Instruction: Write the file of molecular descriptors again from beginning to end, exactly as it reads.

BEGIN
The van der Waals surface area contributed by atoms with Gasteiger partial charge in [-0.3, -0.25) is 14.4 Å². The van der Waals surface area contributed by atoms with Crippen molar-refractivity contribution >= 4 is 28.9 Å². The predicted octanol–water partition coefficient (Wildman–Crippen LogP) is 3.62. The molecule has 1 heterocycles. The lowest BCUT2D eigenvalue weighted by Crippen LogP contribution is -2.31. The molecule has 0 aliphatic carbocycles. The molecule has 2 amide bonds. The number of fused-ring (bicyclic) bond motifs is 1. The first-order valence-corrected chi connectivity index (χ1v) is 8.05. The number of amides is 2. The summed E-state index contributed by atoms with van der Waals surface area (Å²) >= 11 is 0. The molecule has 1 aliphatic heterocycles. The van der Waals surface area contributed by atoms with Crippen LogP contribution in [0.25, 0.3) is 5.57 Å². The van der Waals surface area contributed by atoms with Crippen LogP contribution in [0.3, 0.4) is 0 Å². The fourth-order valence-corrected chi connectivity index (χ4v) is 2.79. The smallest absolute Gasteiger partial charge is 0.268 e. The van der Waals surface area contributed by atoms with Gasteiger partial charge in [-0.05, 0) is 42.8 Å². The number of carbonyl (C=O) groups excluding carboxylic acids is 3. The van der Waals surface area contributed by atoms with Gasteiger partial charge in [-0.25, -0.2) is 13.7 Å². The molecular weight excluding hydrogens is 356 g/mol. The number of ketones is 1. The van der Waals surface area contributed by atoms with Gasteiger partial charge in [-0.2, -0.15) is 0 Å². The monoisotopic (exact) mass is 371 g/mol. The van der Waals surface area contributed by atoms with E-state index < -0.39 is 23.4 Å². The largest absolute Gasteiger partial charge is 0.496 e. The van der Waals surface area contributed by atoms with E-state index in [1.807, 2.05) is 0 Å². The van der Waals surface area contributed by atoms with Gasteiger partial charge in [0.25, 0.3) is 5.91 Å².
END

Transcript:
The van der Waals surface area contributed by atoms with Gasteiger partial charge in [-0.3, -0.25) is 14.4 Å². The van der Waals surface area contributed by atoms with Crippen molar-refractivity contribution >= 4 is 28.9 Å². The predicted octanol–water partition coefficient (Wildman–Crippen LogP) is 3.62. The molecule has 1 heterocycles. The lowest BCUT2D eigenvalue weighted by Crippen LogP contribution is -2.31. The molecule has 0 aliphatic carbocycles. The molecule has 2 amide bonds. The number of fused-ring (bicyclic) bond motifs is 1. The first-order valence-corrected chi connectivity index (χ1v) is 8.05. The number of amides is 2. The summed E-state index contributed by atoms with van der Waals surface area (Å²) >= 11 is 0. The molecule has 1 aliphatic heterocycles. The van der Waals surface area contributed by atoms with Crippen LogP contribution in [0.25, 0.3) is 5.57 Å². The van der Waals surface area contributed by atoms with Crippen LogP contribution in [0.3, 0.4) is 0 Å². The fourth-order valence-corrected chi connectivity index (χ4v) is 2.79. The smallest absolute Gasteiger partial charge is 0.268 e. The van der Waals surface area contributed by atoms with Gasteiger partial charge in [-0.05, 0) is 42.8 Å². The number of carbonyl (C=O) groups excluding carboxylic acids is 3. The van der Waals surface area contributed by atoms with Gasteiger partial charge in [-0.25, -0.2) is 13.7 Å². The molecular weight excluding hydrogens is 356 g/mol. The number of ketones is 1. The van der Waals surface area contributed by atoms with Gasteiger partial charge in [-0.2, -0.15) is 0 Å². The monoisotopic (exact) mass is 371 g/mol. The van der Waals surface area contributed by atoms with E-state index < -0.39 is 23.4 Å². The largest absolute Gasteiger partial charge is 0.496 e. The van der Waals surface area contributed by atoms with E-state index in [1.807, 2.05) is 0 Å². The van der Waals surface area contributed by atoms with Gasteiger partial charge in [0.25, 0.3) is 5.91 Å².